[L. strictura, fr. stringo, pp. strictus, to draw tight, bind]

stricture

(strĭk′chər)
n.
An abnormal narrowing of a bodily duct or passage.

stricture

The closing of a luminal structure. See Biliary stricture, Esophageal stricture, Stenosis, Urethral stricture.

stric·ture

(strik'shŭr)
A circumscribed narrowing or stenosis of a tube, duct, or hollow structure, such as the esophagus or urethra, usually consisting of cicatricial contracture or deposition of abnormal tissue. May be congenital or acquired. If acquired, may result from infection, trauma, muscular spasm, or mechanical or chemical irritation.
[L. strictura, fr. stringo, pp. strictus, to draw tight, bind]

stricture

Narrowing of a body passage.

Stricture

An abnormal narrowing or tightening of a body passage. LGV can cause strictures to form in the patient's rectum, or in the vagina of female patients.
References in periodicals archive ?
Urethral stricture after TURP is a relatively common complication, with an incidence rate of 1.2% to 29%.
Endoprosthetic management of refractory ileocolonic anastomotic strictures after resection for Crohn's disease: report of nine-year follow-up and review of the literature.
The CISC has an important role in the management of recurrence of urethral strictures. Yet, it is also known that urethral stricture is quite tough condition to cure, as its recurrence rate is quite high especially in patient who have gone through endoscopic optical urethrotomy7.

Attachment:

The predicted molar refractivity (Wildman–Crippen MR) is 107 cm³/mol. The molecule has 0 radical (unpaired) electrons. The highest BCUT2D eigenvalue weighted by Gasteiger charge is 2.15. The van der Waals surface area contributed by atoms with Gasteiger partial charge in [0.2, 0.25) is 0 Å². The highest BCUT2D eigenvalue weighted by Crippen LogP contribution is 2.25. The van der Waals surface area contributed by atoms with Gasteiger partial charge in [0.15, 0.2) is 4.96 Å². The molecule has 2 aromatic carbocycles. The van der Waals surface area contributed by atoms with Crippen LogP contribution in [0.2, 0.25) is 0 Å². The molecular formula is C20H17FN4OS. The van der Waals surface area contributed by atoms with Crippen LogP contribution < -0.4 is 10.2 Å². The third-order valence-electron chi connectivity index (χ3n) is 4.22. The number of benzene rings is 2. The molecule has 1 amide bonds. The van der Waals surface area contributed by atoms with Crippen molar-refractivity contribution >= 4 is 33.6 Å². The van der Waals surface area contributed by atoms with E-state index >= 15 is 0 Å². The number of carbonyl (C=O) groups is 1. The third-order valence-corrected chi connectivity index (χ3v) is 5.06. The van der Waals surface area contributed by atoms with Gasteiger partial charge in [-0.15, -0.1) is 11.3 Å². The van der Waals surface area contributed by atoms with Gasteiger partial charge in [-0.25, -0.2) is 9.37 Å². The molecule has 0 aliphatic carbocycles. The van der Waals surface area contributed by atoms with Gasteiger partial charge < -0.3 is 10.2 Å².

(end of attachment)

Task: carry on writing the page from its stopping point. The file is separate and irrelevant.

The 0.035-inch guidewire (Radiofocus Guidewire, Terumo) and catheter (Impress, Merit medical) were used to pass through the benign biliary stricture site.
Epidemiological studies have documented corrosive intake as the third most common cause of poisoning in adults.3 The most common symptom of oesophageal stricture is progressive dysphagia to solids followed by inability to tolerate liquids.
Besides there has also been concerns regarding exposure to radiation and additional cost.2 On the other hand Uroflowmetry (UFM) a completely non-invasive test has been a common method to evaluate men with urethral stricture.13-15 The test gives three objective data points of maximum flow rate (Qmax), average flow rate and Voided Volume (VV).
-- Esophageal strictures are common complications of epidermolysis bullosa, and direct visualization of these strictures is the preferred method of diagnosis.
Group A underwent optical internal urethrotomy alone and for Group B optical internal urethrotomy with methylprednisolone injection was injected at the site of stricture.
Fluoroscopically guided balloon dilation for benign anastomotic stricture in the upper gastrointestinal tract.
Differential diagnoses included ischemic bowel disease, intestinal obstruction, and bowel stricture. His symptoms were severe and progressive with rebound tenderness and muscle guarding.
A full thickness stricture was noted at the pre-pyloric region for a length of 2 cm (Figure 1A).